As a small library we were often able to accommodate fairly dangerous activities safely that larger libraries might worry about, including soldering. We do have a liability release form, which we adapted from existing makerspace forms (one is here, adapt as you like but vet with your legal counsel).

What about kids and dangerous tools?
We never had more than five kids soldering at one time and often had two adults overseeing them. But sometimes adults were not closely supervising individuals, but let me explain how this worked:

We held several soldering workshops in which people of all ages (but mostly kids) learned to solder LED pins, printed circuit board kits such as the Octolively, and robot kits. We followed the “learn one, do one, teach one” model, in which each person “certified” to use the soldering tools on their own had to learn from us, demonstrate good skills and safety in a later interaction, then teach someone else how to do the task safely and well. At that point we used our best judgement to allow people to use the tools in a traditional makerspace manner–i.e. whenever they wanted to. Still, if the solderers were kids that we were concerned about being distracted, we would keep a close eye on them as they worked with the tools.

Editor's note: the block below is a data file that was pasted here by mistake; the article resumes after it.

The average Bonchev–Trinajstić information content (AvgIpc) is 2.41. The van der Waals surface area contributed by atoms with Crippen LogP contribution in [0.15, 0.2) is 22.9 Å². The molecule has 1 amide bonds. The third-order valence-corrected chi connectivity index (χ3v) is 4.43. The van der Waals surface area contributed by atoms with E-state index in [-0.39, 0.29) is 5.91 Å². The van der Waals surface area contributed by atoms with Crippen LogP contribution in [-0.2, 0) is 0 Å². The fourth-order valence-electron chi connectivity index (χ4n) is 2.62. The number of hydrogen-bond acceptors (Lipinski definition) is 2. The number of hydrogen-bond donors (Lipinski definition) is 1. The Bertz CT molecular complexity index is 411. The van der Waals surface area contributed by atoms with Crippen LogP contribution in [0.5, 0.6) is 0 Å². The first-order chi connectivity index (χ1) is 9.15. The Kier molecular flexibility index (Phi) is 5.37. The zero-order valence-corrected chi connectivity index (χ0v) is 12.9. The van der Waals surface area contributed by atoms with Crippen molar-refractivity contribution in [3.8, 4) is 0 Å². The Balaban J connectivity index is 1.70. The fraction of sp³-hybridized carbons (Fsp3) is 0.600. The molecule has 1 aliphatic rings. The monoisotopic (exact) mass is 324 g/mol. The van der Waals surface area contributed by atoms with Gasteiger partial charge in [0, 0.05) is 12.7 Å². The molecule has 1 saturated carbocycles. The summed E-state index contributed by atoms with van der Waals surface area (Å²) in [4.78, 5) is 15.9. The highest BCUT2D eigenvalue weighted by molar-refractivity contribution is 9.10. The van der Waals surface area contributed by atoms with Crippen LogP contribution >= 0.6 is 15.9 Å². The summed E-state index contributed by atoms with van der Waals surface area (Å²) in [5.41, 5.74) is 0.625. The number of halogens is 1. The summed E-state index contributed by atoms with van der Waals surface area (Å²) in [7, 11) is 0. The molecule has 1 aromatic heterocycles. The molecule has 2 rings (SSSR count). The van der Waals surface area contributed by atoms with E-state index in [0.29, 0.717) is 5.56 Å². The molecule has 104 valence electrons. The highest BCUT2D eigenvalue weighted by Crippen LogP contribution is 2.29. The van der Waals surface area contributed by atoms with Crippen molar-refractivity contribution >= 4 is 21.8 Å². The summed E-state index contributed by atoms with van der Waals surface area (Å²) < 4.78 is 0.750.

Our rules were:

1. MOST IMPORTANT: Always treat the soldering iron as if it is hot. At 475 degrees you’ll burn anything you touch, so it’s critical, even if you JUST saw someone taking the iron out of its box and plugging it in, to treat it as if it is at full temp. No waving it around. Always return the iron to its stand immediately.
2. Keep the mat under your work. We bought mats that one can iron clothes on, to prevent an accidental “set down” of an iron from melting or burning the table. (Before that we’d had one kid get distracted and set the iron on the cardboard she had under her  project. Since we were watching closely, it barely touched the cardboard before we told her to pick it up, but this made us aware that even with supervision, accidents happen.)
3. Use the helping hands. These are little metal stands that have clips on them to hold whatever you’re soldering.
4. Keep your grip far back on the solder. (i.e. don’t hold it so close to the part that’s being melted that heat travels up and burns your fingers, causing you to drop everything in alarm–this never happened)

5. Learn to fix your own mistakes, but make sure you tell someone when you’ve made one. (We helped extra with mistakes because it seems like it is easier to do stupid stuff with the soldering iron when frustrated.)

Did you have any incidents or problems?
The slight charring of cardboard is the only incident we ever had, and it happened only once. That said, these were good, responsible kids (and adults) who listened to directions, took our authority seriously, and WANTED to be able to continue using the tools. We told them that if there were an incident, it was likely the tools would go away forever. So, keep that in mind. I’ve had other batches of kids (and adults) who I’d never trust with soldering irons unless we were one on one. And even then, I’d worry. USE YOUR JUDGEMENT–KNOW YOUR PATRONS.